• Anthropogenic disturbance;
  • assisted migration;
  • climate change;
  • dispersal;
  • exotic;
  • introduced;
  • invasion;
  • landscape modification;
  • movement ecology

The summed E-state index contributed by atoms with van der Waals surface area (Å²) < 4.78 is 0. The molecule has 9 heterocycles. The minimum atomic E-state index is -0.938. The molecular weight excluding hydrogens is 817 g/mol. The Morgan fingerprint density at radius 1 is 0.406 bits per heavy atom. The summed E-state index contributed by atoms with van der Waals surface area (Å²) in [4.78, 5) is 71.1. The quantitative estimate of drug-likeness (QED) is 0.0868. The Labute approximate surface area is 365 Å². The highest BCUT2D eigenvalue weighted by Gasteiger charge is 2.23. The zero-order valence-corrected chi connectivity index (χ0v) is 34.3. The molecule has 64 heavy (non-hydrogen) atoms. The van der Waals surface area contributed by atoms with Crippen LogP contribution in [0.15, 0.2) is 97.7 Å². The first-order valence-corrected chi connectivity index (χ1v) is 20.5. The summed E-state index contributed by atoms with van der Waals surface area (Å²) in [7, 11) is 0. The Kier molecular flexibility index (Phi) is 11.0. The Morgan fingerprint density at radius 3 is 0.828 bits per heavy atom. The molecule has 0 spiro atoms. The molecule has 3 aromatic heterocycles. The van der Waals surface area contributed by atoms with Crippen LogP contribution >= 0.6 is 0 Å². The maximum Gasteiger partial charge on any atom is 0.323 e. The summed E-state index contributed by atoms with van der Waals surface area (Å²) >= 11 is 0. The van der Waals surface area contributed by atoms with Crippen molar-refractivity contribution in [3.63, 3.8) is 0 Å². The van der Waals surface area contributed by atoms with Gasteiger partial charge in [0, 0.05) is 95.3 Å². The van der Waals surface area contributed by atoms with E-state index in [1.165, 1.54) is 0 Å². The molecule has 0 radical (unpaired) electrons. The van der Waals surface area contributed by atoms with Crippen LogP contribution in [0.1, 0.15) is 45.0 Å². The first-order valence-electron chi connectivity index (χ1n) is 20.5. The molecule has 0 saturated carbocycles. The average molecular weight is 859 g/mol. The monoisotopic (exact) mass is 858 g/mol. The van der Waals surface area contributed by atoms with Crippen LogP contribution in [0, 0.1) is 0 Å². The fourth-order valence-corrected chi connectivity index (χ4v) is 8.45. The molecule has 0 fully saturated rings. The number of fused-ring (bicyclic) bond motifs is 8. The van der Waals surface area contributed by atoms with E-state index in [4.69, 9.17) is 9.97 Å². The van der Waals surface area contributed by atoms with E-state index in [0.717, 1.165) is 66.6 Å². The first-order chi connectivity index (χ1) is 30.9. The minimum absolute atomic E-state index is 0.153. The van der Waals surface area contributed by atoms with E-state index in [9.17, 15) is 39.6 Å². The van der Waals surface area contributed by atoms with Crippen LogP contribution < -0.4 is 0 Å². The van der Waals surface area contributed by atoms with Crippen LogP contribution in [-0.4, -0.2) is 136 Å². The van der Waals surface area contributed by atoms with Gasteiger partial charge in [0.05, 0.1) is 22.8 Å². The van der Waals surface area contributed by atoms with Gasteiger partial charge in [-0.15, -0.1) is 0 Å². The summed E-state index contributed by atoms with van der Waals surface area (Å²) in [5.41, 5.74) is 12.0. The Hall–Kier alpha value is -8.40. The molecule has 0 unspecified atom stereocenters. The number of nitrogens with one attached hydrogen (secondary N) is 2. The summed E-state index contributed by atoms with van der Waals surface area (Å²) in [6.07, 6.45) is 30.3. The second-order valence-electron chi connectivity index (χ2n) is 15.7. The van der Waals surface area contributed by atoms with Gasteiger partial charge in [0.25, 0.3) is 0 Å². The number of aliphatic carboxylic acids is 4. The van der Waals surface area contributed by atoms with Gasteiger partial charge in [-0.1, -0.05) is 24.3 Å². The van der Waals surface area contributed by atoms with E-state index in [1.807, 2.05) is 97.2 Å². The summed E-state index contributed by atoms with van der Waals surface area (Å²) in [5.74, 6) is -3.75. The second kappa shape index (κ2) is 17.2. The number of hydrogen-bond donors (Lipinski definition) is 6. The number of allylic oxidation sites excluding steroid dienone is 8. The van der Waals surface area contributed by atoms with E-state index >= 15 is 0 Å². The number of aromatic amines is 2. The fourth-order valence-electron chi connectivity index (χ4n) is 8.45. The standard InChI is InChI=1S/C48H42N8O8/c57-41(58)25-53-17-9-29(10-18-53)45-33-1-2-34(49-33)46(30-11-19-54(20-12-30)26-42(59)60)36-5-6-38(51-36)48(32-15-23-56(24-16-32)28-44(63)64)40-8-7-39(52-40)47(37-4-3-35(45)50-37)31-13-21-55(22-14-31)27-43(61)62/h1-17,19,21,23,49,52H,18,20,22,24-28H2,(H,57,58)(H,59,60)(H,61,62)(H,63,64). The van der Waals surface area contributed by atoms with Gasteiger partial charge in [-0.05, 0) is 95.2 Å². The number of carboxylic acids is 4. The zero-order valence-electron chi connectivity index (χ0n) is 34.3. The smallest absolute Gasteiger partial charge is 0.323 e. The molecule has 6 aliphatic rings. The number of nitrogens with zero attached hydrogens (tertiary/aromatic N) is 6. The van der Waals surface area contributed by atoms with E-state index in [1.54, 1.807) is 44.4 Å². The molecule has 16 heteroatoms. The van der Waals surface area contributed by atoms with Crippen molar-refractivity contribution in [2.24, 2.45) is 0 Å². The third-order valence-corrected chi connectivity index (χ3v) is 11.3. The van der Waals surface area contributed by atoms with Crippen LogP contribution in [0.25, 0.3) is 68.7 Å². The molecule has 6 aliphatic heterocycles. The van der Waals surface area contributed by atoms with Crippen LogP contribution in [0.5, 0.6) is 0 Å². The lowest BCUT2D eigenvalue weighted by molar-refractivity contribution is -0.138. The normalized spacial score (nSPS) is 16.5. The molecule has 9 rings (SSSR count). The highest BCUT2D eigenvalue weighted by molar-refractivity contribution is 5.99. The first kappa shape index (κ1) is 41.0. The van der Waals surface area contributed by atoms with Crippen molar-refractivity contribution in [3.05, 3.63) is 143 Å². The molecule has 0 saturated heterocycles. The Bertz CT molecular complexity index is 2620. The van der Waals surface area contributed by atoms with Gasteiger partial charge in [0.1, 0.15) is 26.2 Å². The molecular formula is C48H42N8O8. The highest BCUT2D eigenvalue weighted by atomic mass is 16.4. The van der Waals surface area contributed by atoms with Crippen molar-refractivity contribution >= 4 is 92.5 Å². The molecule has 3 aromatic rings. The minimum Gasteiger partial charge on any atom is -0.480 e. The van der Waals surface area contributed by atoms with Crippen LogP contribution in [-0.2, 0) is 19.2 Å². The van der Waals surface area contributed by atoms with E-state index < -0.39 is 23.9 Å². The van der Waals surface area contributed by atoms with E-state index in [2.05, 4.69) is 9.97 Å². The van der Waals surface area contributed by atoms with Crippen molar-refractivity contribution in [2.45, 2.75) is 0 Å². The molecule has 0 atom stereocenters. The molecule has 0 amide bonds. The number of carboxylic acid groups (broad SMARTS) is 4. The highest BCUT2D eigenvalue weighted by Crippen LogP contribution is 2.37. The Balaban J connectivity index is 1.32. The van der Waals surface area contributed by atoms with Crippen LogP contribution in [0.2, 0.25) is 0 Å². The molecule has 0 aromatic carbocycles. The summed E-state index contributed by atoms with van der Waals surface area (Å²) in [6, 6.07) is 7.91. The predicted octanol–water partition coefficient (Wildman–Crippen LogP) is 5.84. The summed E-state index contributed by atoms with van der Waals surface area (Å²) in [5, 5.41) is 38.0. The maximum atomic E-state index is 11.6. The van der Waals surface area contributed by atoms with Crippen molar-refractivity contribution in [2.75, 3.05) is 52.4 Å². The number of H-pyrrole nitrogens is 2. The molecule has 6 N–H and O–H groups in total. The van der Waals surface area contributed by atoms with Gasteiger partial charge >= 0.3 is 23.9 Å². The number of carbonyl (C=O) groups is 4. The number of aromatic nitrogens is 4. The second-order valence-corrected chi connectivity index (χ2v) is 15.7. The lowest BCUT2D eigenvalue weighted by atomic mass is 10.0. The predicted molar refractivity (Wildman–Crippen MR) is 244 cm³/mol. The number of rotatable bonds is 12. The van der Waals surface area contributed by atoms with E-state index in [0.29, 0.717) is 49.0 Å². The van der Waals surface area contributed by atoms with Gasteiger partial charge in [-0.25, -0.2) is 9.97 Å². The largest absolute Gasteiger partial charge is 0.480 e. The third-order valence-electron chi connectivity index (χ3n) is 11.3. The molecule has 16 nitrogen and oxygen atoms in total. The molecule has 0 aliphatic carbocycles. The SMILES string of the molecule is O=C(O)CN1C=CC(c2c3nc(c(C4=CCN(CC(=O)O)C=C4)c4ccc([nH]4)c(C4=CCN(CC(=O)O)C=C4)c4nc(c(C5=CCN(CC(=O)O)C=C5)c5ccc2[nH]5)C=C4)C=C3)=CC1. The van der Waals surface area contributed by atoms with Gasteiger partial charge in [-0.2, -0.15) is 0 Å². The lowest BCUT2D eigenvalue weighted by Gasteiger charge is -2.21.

The ability to ascribe native or alien status to species in a rapidly changing world underpins diverse research fields that overlap with global change and biological invasions via biodiversity. Current definitions generally link alien status to anthropogenic dispersal events, but this can create conflicts for active management and global change adaptation strategies, such as managed relocation and restoration ecology. Here we propose a unifying approach that allows for the incorporation of rapid global change into biological invasion terminology. We introduce the concept of a projected dispersal envelope (PDE) to define the region where a species is or could be native, irrespective of human involvement. The PDE integrates biogeography and niche theory with existing invasion terminology to place a spatial and temporal context on species movements. We draw on a diverse suite of topical organism movements to illustrate these concepts. Our restructured definitions allow for native species to move into or with rapidly shifting climatic regions, as well as identifying the inappropriate introduction of alien species to new areas. Moreover, our definitions framework forms a timely and essential component of adaptation policies and responses for invasive species management and the enhancement of biodiversity in a rapidly changing world.